Judge says he expects to rule on whether DA Fani Willis should be removed from Trump election case in two weeks

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ATLANTA — The judge presiding over the Georgia election interference case against Donald Trump and his co-defendants said Friday he hopes to rule on whether Fulton County District Attorney Fani Willis should be disqualified from the case in the next two weeks — a move that if granted could upend the racketeering case against the former president.

Lawyers for the defendants in the case, including Trump, and from the DA's office presented closing arguments on the matter to Judge Scott McAfee. The lawyers for the defendants argued that Willis should be removed because of the “appearance” of a conflict of interest stemming from a romantic relationship she had with the special prosecutor she appointed to the case.

Adam Abbate, an attorney for the DA's office, countered that Willis was the target of a campaign “to impugn her reputation” that included allegations from people who had an ax to grind against her, and that the motion should be dismissed.

The judge said at the end of the over three-hour hearing that it's “been very much made clear by the argument made today there are several legal issues to sort through” and “several factual determinations I have to make.”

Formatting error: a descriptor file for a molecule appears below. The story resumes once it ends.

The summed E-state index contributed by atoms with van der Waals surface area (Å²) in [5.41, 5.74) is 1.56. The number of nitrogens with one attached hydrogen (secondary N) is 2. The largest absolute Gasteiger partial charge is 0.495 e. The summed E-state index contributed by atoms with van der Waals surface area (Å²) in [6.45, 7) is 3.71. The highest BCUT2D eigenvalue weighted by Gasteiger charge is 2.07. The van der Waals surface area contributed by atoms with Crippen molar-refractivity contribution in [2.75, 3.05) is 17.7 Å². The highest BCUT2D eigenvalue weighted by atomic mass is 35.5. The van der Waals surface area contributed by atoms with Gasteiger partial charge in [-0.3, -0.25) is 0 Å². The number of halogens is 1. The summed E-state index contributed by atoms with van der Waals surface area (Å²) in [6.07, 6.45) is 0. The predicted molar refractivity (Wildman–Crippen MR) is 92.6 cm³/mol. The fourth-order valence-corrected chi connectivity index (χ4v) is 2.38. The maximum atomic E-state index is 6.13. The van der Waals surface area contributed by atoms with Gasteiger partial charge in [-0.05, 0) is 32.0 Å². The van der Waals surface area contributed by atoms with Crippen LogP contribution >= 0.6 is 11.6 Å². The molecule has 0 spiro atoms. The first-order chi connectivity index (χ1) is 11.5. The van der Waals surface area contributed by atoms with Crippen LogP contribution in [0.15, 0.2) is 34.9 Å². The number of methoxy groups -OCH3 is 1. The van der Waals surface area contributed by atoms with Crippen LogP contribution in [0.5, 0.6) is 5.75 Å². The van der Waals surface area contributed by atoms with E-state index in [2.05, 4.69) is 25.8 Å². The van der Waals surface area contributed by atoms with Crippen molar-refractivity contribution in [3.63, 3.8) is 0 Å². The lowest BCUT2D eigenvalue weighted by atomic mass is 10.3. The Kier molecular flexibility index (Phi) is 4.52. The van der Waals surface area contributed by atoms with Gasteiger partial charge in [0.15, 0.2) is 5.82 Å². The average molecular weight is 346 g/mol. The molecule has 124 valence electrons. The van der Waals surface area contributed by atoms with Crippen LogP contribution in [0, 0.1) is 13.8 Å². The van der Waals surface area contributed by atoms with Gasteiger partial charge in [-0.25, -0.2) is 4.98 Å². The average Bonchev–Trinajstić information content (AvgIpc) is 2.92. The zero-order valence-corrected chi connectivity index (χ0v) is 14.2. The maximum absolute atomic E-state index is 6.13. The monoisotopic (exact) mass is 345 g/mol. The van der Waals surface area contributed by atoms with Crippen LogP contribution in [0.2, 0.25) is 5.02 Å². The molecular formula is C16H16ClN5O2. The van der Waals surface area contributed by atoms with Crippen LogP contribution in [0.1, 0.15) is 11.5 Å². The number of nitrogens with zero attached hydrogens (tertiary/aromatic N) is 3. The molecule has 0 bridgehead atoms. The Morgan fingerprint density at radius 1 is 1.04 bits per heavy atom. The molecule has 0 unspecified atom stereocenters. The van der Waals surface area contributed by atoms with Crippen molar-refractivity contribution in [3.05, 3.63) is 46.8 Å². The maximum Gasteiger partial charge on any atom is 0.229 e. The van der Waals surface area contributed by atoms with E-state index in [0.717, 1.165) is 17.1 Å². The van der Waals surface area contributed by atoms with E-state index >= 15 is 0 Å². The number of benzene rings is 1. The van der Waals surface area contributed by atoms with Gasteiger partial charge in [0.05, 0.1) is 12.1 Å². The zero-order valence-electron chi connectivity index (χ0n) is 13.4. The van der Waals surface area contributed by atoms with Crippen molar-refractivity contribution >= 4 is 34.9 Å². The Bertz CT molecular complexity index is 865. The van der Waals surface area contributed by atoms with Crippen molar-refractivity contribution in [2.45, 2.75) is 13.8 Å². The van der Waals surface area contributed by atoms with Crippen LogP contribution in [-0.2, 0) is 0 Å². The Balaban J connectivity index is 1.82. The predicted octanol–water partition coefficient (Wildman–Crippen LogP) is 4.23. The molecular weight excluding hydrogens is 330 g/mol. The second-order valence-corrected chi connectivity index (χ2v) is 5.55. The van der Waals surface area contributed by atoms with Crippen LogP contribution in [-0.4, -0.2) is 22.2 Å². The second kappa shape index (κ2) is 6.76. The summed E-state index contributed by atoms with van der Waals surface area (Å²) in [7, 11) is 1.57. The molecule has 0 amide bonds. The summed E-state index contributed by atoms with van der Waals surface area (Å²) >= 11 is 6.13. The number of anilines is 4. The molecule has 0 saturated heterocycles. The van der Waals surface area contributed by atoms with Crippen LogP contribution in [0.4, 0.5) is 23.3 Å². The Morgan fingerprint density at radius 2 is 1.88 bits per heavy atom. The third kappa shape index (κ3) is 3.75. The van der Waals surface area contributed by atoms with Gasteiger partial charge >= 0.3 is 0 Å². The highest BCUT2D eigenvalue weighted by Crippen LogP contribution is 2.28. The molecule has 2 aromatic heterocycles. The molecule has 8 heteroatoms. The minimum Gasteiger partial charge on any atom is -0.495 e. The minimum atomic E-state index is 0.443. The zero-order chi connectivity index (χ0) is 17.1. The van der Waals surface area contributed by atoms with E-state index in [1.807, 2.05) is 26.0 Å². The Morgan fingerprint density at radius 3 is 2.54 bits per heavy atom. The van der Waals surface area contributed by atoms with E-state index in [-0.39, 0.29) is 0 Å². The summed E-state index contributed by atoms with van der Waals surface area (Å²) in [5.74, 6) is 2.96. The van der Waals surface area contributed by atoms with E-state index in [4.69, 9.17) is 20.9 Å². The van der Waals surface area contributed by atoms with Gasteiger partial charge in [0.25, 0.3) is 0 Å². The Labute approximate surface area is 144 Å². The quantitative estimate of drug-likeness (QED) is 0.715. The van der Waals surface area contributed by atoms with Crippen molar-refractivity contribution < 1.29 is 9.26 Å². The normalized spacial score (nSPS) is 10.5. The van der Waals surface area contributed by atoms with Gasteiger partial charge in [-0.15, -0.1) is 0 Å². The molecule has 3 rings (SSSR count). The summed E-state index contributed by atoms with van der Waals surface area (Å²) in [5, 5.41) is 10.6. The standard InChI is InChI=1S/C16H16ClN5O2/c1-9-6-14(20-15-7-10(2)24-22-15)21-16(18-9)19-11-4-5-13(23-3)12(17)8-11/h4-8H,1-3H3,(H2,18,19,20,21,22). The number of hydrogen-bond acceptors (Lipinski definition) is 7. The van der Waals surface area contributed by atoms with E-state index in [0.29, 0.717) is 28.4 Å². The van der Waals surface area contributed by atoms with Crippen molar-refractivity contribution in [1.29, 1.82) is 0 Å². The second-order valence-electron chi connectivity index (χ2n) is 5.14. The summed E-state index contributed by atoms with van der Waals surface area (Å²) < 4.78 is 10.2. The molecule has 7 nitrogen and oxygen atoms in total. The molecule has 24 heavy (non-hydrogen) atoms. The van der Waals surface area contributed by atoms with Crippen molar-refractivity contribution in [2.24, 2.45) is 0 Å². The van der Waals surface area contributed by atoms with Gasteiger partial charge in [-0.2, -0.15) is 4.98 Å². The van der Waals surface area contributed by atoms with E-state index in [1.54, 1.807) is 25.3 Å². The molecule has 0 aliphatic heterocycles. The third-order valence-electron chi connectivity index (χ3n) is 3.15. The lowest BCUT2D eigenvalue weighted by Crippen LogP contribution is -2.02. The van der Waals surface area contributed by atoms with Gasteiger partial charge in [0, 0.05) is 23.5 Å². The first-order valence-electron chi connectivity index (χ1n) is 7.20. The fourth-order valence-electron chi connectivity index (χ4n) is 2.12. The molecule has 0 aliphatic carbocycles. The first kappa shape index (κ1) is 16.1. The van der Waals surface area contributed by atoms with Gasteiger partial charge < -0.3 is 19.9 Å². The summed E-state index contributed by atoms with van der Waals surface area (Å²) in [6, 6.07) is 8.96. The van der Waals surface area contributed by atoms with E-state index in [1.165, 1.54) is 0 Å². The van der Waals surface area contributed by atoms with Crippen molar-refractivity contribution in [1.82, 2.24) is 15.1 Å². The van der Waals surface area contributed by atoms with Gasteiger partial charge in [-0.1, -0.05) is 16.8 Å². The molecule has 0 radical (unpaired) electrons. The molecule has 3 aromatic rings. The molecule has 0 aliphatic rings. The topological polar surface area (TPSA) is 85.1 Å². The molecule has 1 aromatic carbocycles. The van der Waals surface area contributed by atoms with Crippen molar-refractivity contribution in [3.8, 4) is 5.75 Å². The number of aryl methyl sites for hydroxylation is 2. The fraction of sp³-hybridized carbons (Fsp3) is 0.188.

“I will be taking the time to make sure I give this case the full consideration it is due. I hope to have an answer for everyone within the next two weeks,” McAfee said.

The stakes are high — if Willis is removed because of the misconduct allegations, her entire office would be disqualified, as well, and a new prosecutor would have to take over the sprawling case alleging that Trump and his allies conspired to illegally overturn the election results in the state.

One of Trump’s co-defendants, former Trump White House and campaign staffer Michael Roman, filed a motion seeking Willis' disqualification and the dismissal of the criminal case. Roman, and later Trump, accused her of having an “improper” personal relationship with Nathan Wade, the lawyer she’d appointed as a special prosecutor in the case.

“We’re here today on this motion to disqualify DA Willis and her office because of her judgment, frankly,” Roman's attorney John Merchant told the judge. He contended that his client and his co-defendants didn't need to show an actual conflict of interest in the case, just the “appearance” of one.

“Why did we spend so much time on a relationship between these two people? We frankly couldn’t care less if they had a personal relationship outside of work. That is not what the issue is here. The issue is that they began this relationship in 2019,” and Willis then awarded him a contract two years later, Merchant said.